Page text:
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Home arrow World News arrow Brexit, the Crisis of Capitalism, and Immigration by Steve Jonas
Brexit, the Crisis of Capitalism, and Immigration by Steve Jonas PDF Print E-mail
June 30, 2016

Following the Brexit, the UK may well be on its way back to being England-plus, for Scotland is very likely now to declare its independence and apply for membership in the EU.  The industrial revolution formed the material basis for the establishment of manufacturing capitalism (as distinct from its predecessor, mercantile capitalism). The industrial revolution, followed closely by the development of manufacturing capitalism, began in the UK in the 18th century.  They jointly spread to the major countries of Europe and the United States in the 19th century.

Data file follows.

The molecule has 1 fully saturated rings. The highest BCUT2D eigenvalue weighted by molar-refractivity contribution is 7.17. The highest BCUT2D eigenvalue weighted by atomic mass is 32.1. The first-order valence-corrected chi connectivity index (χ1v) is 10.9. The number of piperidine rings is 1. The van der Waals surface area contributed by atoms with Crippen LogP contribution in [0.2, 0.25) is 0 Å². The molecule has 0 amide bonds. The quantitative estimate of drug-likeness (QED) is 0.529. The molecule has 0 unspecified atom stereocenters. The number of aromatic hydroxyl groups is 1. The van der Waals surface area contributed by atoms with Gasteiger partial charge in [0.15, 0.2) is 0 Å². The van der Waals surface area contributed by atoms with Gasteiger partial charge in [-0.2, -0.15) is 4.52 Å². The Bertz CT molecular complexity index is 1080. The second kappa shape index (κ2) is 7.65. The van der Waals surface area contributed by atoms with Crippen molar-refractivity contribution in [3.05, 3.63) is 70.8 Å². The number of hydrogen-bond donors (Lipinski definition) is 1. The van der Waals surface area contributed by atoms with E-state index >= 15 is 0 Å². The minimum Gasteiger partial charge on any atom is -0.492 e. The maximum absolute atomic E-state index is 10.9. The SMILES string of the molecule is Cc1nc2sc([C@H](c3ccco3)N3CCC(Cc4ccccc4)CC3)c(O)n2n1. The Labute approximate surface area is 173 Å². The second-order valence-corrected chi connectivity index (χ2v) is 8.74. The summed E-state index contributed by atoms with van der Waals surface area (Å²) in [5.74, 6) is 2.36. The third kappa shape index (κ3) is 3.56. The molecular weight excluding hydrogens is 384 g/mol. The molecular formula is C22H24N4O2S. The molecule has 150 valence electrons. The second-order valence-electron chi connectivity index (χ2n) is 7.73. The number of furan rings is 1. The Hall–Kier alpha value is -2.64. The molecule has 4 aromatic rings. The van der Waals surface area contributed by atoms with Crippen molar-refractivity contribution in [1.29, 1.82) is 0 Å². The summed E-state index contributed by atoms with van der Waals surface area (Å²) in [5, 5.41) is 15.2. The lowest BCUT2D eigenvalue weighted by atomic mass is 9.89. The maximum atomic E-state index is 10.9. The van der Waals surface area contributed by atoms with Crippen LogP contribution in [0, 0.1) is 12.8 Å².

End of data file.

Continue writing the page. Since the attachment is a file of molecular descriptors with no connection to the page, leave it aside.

Capitalism has two major goals: to produce profits for the capitalists (owners) from the trading and manufacturing processes as well as enabling them to accumulate additional amounts of capital.  To do this, the capitalists employ workers who by their work add value to the plant, equipment, and raw materials supplied by the capitalists.  The profits and additional capital come from the value added (known in Marxist terms as “surplus value”) by the workers which are not returned to them in the form of wages and benefits.   Throughout the history of capitalism, the owners and the workers have been in a constant struggle over the share of the surplus value produced by the workers that actually goes back to them.  In Marxist terms, that conflict forms part of what is known as “class struggle” (the other part being over the control of the governmental apparatus that Lenin defined as “the state”).